Xerox has become the latest established IT company to join a chorus of complaints about how the credit crisis has begun to rock spending in the tech sector.
In an interview with the Financial Times today Xerox boss Anne Mulcahy, who has been working on turning fortunes around at the firm since taking charge in 2001, echoed the sobering sentiments of her corporate peers.
She said: "The hurdle rate for making investments has gone up in general... I think what we see in the US is heightened anxiety. We see the financial services industry tightening their belts, and rightfully so, based on the impacts there."
However, Mulcahy stopped short of suggesting that Xerox, which last November said it would restore its quarterly dividend after a six-year absence, would itself feel the impact of a credit squeeze. Instead, she reckoned the firm looked set to swerve any economic downturn.
Cynics might argue that the Xerox chief's grumbles about the subprime credit crisis coincided nicely with today's relaunch of the photocopier giant's corporate logo and brand image.
Indeed Xerox has, over the past year, rejigged its business model as it goes after greater market share – especially in the burgeoning SMB space – by punting software "solutions" in the hope of convincing customers to think outside of the big, grey box.
But Steve Brazier, CEO of IT analyst firm Canalsys, reckoned Xerox's stance was in fact endemic of a mature market panicking about other parts of the world elbowing their way into the picture.
He told The Register: "There is nervousness everywhere, particularly in the Anglo-US markets, but it's equally important to say that many parts of the world are enjoying record booms, notably China, Russia, the Middle East, Eastern Europe and India."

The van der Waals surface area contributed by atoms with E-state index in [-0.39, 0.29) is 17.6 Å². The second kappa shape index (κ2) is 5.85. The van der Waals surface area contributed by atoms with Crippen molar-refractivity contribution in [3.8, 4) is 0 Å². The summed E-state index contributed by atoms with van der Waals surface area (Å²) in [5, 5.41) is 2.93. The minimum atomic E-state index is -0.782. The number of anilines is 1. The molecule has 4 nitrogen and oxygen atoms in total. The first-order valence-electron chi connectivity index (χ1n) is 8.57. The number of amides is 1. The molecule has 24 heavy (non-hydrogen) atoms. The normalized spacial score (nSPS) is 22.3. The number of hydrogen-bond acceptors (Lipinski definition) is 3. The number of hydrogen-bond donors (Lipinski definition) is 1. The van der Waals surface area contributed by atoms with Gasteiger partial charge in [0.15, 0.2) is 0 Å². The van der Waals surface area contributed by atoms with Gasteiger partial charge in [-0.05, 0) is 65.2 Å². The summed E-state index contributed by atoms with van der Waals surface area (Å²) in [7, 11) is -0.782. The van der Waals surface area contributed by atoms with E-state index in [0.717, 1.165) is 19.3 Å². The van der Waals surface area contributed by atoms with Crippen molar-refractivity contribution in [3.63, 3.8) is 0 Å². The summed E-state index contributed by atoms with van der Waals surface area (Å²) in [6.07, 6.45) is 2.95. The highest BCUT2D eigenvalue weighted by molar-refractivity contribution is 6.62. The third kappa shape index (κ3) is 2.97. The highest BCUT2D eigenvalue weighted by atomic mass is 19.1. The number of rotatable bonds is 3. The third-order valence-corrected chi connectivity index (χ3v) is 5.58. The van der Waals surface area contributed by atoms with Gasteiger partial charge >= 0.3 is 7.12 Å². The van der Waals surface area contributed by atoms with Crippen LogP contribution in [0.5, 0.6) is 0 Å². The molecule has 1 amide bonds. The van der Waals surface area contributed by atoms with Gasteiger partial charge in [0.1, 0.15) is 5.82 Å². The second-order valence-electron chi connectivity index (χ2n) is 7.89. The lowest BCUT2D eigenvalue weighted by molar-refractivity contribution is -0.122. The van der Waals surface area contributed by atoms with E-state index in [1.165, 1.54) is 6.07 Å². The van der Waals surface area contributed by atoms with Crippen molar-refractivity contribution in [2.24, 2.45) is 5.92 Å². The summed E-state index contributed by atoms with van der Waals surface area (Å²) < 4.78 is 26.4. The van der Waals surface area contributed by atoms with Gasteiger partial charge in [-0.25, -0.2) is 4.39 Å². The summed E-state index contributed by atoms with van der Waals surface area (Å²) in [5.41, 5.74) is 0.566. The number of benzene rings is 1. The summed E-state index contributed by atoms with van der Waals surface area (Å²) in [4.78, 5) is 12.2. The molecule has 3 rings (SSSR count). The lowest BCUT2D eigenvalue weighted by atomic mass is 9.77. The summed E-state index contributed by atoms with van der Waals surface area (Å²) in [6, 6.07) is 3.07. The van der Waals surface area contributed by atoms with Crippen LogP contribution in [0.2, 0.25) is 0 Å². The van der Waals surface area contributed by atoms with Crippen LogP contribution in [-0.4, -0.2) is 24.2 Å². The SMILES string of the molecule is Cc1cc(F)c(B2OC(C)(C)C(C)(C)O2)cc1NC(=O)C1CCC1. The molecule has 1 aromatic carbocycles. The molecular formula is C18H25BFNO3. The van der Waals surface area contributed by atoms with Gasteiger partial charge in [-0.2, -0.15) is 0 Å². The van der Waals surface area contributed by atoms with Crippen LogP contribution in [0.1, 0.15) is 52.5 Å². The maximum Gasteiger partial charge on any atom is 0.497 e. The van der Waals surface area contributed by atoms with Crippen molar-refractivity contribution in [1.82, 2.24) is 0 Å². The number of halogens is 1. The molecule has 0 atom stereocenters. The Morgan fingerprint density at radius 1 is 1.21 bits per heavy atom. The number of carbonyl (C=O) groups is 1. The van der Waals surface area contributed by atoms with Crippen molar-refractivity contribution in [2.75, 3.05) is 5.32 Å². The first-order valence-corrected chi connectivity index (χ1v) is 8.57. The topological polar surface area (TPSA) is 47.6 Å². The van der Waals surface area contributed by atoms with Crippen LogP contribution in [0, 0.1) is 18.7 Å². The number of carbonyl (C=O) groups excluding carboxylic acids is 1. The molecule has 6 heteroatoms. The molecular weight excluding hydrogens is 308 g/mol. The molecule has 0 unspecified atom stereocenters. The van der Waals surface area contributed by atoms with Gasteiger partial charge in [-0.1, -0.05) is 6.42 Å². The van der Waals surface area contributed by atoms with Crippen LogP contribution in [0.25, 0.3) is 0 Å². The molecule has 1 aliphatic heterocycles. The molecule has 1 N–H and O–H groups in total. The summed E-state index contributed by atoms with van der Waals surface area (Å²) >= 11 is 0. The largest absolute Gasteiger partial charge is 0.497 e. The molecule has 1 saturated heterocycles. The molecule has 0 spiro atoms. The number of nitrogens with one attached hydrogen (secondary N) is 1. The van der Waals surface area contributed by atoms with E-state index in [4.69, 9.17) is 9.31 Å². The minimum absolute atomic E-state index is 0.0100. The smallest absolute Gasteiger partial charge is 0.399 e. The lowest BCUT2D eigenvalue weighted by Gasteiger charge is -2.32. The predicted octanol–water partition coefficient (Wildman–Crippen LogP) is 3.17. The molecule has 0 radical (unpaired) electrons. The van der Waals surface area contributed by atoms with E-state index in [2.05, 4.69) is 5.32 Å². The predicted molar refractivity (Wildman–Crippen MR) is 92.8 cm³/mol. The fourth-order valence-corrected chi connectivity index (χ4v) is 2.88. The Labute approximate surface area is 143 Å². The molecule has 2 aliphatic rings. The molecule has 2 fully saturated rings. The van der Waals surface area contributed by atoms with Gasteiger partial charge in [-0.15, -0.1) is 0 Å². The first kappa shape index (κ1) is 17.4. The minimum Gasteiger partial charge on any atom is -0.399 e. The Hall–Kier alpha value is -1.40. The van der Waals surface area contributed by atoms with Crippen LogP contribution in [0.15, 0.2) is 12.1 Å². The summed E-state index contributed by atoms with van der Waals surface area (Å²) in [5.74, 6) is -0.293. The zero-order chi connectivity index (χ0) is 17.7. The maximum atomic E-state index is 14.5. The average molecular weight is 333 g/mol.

Brazier added: "Businesses whose outlook on life depends on the Anglo-US view will misunderstand what's going on because the world is changing."
"Those companies that are well-exposed to the East will do well, and I suspect that the likes of Xerox and Dell are simply not there yet."
In the UK, Brazier reckoned there was "no serious evidence" that the tech biz was about to hit the buffers.
Perhaps supporting his view for the year ahead, the CBI said today that despite some financial service sectors such as banks and insurance firms beginning to feel the credit pinch, investment in IT had in fact risen for the final quarter of 2007.
The CBI said that a two-year run of continuing growth had been brought to a halt, with 44 per cent of UK financial services firms surveyed saying that business volumes had fallen during the last quarter.
"After two years of strong growth there has been a clear turnaround within the financial services sector," said Ian McCafferty, CBI chief economic adviser.
"The credit squeeze has delivered a sharp shock to business volumes over the past three months, and it seems that difficulties are likely to persist for some time yet."
But the survey, which was carried out in association with Pricewaterhouse Coopers LLP, found that the financial sectors had continued to invest heavily in their IT infrastructure, with plans at their strongest since September 1997. ®